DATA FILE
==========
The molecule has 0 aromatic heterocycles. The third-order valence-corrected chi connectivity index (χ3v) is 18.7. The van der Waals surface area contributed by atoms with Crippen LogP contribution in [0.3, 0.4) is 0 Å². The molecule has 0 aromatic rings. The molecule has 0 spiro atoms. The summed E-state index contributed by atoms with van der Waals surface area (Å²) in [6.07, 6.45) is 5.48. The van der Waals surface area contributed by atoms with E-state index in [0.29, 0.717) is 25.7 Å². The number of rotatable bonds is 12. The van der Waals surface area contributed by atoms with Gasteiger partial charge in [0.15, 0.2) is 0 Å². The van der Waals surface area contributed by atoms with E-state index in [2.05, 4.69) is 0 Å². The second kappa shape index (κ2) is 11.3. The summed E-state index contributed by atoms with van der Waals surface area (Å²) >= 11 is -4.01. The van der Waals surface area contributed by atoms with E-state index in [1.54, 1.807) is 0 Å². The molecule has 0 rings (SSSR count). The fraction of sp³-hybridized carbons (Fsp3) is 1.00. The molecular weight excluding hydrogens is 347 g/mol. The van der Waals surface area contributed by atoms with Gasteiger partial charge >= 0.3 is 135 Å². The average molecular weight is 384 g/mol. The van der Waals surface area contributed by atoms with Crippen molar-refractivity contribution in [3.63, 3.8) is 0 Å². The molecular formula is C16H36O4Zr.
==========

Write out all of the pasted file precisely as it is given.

The molecule has 0 aromatic heterocycles. The third-order valence-corrected chi connectivity index (χ3v) is 18.7. The van der Waals surface area contributed by atoms with Crippen LogP contribution in [0.3, 0.4) is 0 Å². The molecule has 0 aromatic rings. The molecule has 0 spiro atoms. The summed E-state index contributed by atoms with van der Waals surface area (Å²) in [6.07, 6.45) is 5.48. The van der Waals surface area contributed by atoms with E-state index in [0.29, 0.717) is 25.7 Å². The number of rotatable bonds is 12. The van der Waals surface area contributed by atoms with Gasteiger partial charge in [0.15, 0.2) is 0 Å². The van der Waals surface area contributed by atoms with E-state index in [2.05, 4.69) is 0 Å². The second kappa shape index (κ2) is 11.3. The summed E-state index contributed by atoms with van der Waals surface area (Å²) >= 11 is -4.01. The van der Waals surface area contributed by atoms with E-state index in [1.54, 1.807) is 0 Å². The molecule has 0 rings (SSSR count). The fraction of sp³-hybridized carbons (Fsp3) is 1.00. The molecular weight excluding hydrogens is 347 g/mol. The van der Waals surface area contributed by atoms with Gasteiger partial charge >= 0.3 is 135 Å². The average molecular weight is 384 g/mol. The van der Waals surface area contributed by atoms with Crippen molar-refractivity contribution in [3.63, 3.8) is 0 Å². The molecular formula is C16H36O4Zr.